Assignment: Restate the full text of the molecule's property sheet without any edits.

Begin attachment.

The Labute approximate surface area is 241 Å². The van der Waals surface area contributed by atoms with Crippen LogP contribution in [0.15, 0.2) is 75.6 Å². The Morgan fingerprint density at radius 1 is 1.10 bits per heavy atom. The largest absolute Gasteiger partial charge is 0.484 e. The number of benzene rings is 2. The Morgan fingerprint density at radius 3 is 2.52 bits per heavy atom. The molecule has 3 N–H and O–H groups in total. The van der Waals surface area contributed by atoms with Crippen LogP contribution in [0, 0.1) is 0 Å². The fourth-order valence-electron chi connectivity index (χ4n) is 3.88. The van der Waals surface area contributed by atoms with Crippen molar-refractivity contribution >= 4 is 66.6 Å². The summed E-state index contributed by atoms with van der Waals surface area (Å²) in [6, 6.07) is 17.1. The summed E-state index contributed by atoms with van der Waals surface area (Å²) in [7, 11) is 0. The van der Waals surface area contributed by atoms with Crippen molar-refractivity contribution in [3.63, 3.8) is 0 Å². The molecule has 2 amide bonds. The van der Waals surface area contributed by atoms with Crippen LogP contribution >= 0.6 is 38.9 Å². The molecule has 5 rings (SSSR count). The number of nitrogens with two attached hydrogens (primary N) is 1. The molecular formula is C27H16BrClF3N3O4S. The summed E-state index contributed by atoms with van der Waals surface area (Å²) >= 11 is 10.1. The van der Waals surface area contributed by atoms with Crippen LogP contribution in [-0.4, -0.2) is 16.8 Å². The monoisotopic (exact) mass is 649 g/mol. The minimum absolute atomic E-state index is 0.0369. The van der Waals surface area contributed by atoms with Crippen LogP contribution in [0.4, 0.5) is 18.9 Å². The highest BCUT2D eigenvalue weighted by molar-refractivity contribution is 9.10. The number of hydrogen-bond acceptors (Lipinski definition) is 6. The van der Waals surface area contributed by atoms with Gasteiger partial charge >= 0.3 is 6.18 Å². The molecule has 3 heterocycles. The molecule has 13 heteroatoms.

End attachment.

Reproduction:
The Labute approximate surface area is 241 Å². The van der Waals surface area contributed by atoms with Crippen LogP contribution in [0.15, 0.2) is 75.6 Å². The Morgan fingerprint density at radius 1 is 1.10 bits per heavy atom. The largest absolute Gasteiger partial charge is 0.484 e. The number of benzene rings is 2. The Morgan fingerprint density at radius 3 is 2.52 bits per heavy atom. The molecule has 3 N–H and O–H groups in total. The van der Waals surface area contributed by atoms with Crippen LogP contribution in [0, 0.1) is 0 Å². The fourth-order valence-electron chi connectivity index (χ4n) is 3.88. The van der Waals surface area contributed by atoms with Crippen molar-refractivity contribution >= 4 is 66.6 Å². The summed E-state index contributed by atoms with van der Waals surface area (Å²) in [6, 6.07) is 17.1. The summed E-state index contributed by atoms with van der Waals surface area (Å²) in [7, 11) is 0. The van der Waals surface area contributed by atoms with Crippen molar-refractivity contribution in [3.63, 3.8) is 0 Å². The molecule has 2 amide bonds. The van der Waals surface area contributed by atoms with Crippen LogP contribution >= 0.6 is 38.9 Å². The molecule has 5 rings (SSSR count). The number of nitrogens with two attached hydrogens (primary N) is 1. The molecular formula is C27H16BrClF3N3O4S. The summed E-state index contributed by atoms with van der Waals surface area (Å²) >= 11 is 10.1. The van der Waals surface area contributed by atoms with Crippen LogP contribution in [-0.4, -0.2) is 16.8 Å². The monoisotopic (exact) mass is 649 g/mol. The minimum absolute atomic E-state index is 0.0369. The van der Waals surface area contributed by atoms with Crippen LogP contribution in [0.4, 0.5) is 18.9 Å². The highest BCUT2D eigenvalue weighted by molar-refractivity contribution is 9.10. The number of hydrogen-bond acceptors (Lipinski definition) is 6. The van der Waals surface area contributed by atoms with Gasteiger partial charge >= 0.3 is 6.18 Å². The molecule has 3 heterocycles. The molecule has 13 heteroatoms.